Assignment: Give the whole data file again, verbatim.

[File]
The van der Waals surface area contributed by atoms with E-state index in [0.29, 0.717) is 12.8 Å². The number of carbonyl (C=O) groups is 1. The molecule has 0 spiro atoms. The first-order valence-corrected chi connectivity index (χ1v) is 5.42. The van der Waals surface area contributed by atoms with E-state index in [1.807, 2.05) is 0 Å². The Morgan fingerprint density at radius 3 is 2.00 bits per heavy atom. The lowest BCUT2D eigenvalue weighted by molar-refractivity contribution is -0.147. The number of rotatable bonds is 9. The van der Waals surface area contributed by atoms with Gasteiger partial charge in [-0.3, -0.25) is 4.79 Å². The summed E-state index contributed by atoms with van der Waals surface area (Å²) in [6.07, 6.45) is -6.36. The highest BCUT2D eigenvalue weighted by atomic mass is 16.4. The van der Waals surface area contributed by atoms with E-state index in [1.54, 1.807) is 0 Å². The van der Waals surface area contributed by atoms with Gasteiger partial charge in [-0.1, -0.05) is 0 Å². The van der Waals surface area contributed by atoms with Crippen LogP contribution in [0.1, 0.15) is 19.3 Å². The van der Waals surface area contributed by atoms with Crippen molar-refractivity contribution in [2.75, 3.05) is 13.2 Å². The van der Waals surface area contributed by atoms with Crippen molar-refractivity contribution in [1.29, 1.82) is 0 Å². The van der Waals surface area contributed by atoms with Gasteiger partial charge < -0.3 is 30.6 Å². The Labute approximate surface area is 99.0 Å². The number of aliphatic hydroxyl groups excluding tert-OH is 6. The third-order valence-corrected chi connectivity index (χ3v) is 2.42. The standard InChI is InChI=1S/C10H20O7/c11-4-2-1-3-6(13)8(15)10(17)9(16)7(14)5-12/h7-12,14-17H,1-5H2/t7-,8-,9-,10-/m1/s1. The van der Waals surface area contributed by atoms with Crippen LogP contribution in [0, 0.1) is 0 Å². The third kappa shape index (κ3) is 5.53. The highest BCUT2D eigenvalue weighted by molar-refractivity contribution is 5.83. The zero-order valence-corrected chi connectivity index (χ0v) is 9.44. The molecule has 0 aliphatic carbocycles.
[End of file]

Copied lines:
The van der Waals surface area contributed by atoms with E-state index in [0.29, 0.717) is 12.8 Å². The number of carbonyl (C=O) groups is 1. The molecule has 0 spiro atoms. The first-order valence-corrected chi connectivity index (χ1v) is 5.42. The van der Waals surface area contributed by atoms with E-state index in [1.807, 2.05) is 0 Å². The Morgan fingerprint density at radius 3 is 2.00 bits per heavy atom. The lowest BCUT2D eigenvalue weighted by molar-refractivity contribution is -0.147. The number of rotatable bonds is 9. The van der Waals surface area contributed by atoms with Gasteiger partial charge in [-0.3, -0.25) is 4.79 Å². The summed E-state index contributed by atoms with van der Waals surface area (Å²) in [6.07, 6.45) is -6.36. The highest BCUT2D eigenvalue weighted by atomic mass is 16.4. The van der Waals surface area contributed by atoms with E-state index in [1.54, 1.807) is 0 Å². The van der Waals surface area contributed by atoms with Gasteiger partial charge in [-0.1, -0.05) is 0 Å². The van der Waals surface area contributed by atoms with Crippen LogP contribution in [0.1, 0.15) is 19.3 Å². The van der Waals surface area contributed by atoms with Crippen molar-refractivity contribution in [2.75, 3.05) is 13.2 Å². The van der Waals surface area contributed by atoms with Crippen molar-refractivity contribution in [1.29, 1.82) is 0 Å². The van der Waals surface area contributed by atoms with Gasteiger partial charge < -0.3 is 30.6 Å². The Labute approximate surface area is 99.0 Å². The number of aliphatic hydroxyl groups excluding tert-OH is 6. The third-order valence-corrected chi connectivity index (χ3v) is 2.42. The standard InChI is InChI=1S/C10H20O7/c11-4-2-1-3-6(13)8(15)10(17)9(16)7(14)5-12/h7-12,14-17H,1-5H2/t7-,8-,9-,10-/m1/s1. The van der Waals surface area contributed by atoms with Crippen LogP contribution in [0, 0.1) is 0 Å². The third kappa shape index (κ3) is 5.53. The highest BCUT2D eigenvalue weighted by molar-refractivity contribution is 5.83. The zero-order valence-corrected chi connectivity index (χ0v) is 9.44. The molecule has 0 aliphatic carbocycles.